STONY BROOK, N.Y. -- A 13-year-old cancer survivor from New York is able to dance again despite having a left leg that faces backwards, thanks to a rare surgery that used her ankle to make a functioning knee joint.
In December of 2016, Delaney Unger was diagnosed with Osteosarcoma, a rare type of bone cancer, in her left distal femur. Then in April of 2017, the teen from Selden underwent the 13-hour rotationplasty surgery, also called Van Ness procedure, at Stony Brook Hospital.
"I just want to dance again," she said. "Because I've never done anything else in my life except dance."
That was the mandate she gave her doctors in April, and 17 months and one radical surgery later, her dream lives on.
The complex surgery removes the cancer by surgically amputating the diseased knee, then rotating the lower leg 180 degrees and attaching it to the remaining thigh. The foot faces backward, and the ankle acts as a new knee.
The primary reason for rotationplasty is to enhance the person's mobility as a prosthesis user. Placing the ankle joint in the position of the knee creates a functional, natural knee, and the toes provide important sensory feedback to the brain.
Unger said she wasn't as concerned about the cosmetic issues, since below-the-knee amputation instead of an above-the-knee amputation provides a tremendous difference in terms of function. A dedicated and versatile dancer, she decided to undergo the surgery in hopes of maintaining control and mobility in order to lead a full, active life.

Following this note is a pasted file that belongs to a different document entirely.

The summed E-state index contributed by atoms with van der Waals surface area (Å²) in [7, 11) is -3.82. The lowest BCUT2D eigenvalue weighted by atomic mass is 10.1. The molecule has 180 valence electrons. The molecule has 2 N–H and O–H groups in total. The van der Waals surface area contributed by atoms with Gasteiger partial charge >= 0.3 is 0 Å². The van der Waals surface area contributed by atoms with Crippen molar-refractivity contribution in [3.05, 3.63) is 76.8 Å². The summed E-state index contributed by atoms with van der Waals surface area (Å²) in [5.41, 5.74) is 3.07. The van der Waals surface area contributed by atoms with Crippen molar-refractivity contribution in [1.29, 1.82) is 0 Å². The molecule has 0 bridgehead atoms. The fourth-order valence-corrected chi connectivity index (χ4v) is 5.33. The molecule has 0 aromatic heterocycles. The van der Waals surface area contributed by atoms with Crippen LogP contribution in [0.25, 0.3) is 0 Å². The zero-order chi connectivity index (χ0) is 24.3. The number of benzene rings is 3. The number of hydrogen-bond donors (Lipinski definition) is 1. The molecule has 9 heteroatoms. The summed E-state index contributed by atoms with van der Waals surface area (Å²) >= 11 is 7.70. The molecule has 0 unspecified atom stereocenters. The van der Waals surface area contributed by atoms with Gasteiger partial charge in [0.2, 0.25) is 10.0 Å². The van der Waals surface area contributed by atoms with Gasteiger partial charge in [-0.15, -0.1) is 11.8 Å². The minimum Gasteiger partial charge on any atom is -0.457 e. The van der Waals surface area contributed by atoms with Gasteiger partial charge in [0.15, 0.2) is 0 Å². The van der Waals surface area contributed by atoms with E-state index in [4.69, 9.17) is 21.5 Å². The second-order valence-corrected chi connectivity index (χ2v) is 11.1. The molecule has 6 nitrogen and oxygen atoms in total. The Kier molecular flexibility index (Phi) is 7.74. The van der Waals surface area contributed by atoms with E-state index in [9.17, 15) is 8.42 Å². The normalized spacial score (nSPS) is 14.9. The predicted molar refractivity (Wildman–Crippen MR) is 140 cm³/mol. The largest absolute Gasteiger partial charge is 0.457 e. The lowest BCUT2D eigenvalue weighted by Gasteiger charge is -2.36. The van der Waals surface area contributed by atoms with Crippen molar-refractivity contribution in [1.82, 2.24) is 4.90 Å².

"She actually has to retrain her body, retrain her muscles," said Dr. Fazel Khan, assistant professor of osteopathic surgery. "But when she moves her knee now, it's as if she was moving her old ankle. And this allows us to get rid of the cancer completely."
In October of 2017, she received a prosthesis that fits over the backwards foot and extends up the thigh. This allowed her to have motor power to walk, jump, dance and play. She danced in a recital in May 2018, performing lyrical, hip hop and jazz. Inspired by Stony Brook doctors, she has hopes of becoming a pediatric oncologist for her future career.
Dr. Khan said a traditional knee replacement would have prevented Delaney from ever dancing again. Now, that restriction is gone. But she's had to make a few adjustments.
"Usually if I can't do it the first time, I try it again and practice it home," she said. "And if I don't have it after a few weeks, then I'm like, OK, I can't really do that."
Her mom admits she was skeptical at first, but now she believes it was the correct decision.
"I was the last one to come on board with this decision," Melissa Unger said. "But when she turned to me in her hospital bed and said, 'I would rather have the chance to try something and fail then not be able to try it at all,' I knew this was the right choice."
Delaney will continue to see Stony Brook doctors for follow-up visits over the next five years.
"My daughter has an amazing outlook," Melissa Unger said. "She is very confident, doesn't hide it, and is comfortable and open about it...I also want to thank Stony Brook. The doctors have been there for her. We're very lucky to have outstanding care close to us. We didn't have to go to the city. Stony Brook has everything we need."
Surgery turns cancer survivor's ankle into new knee joint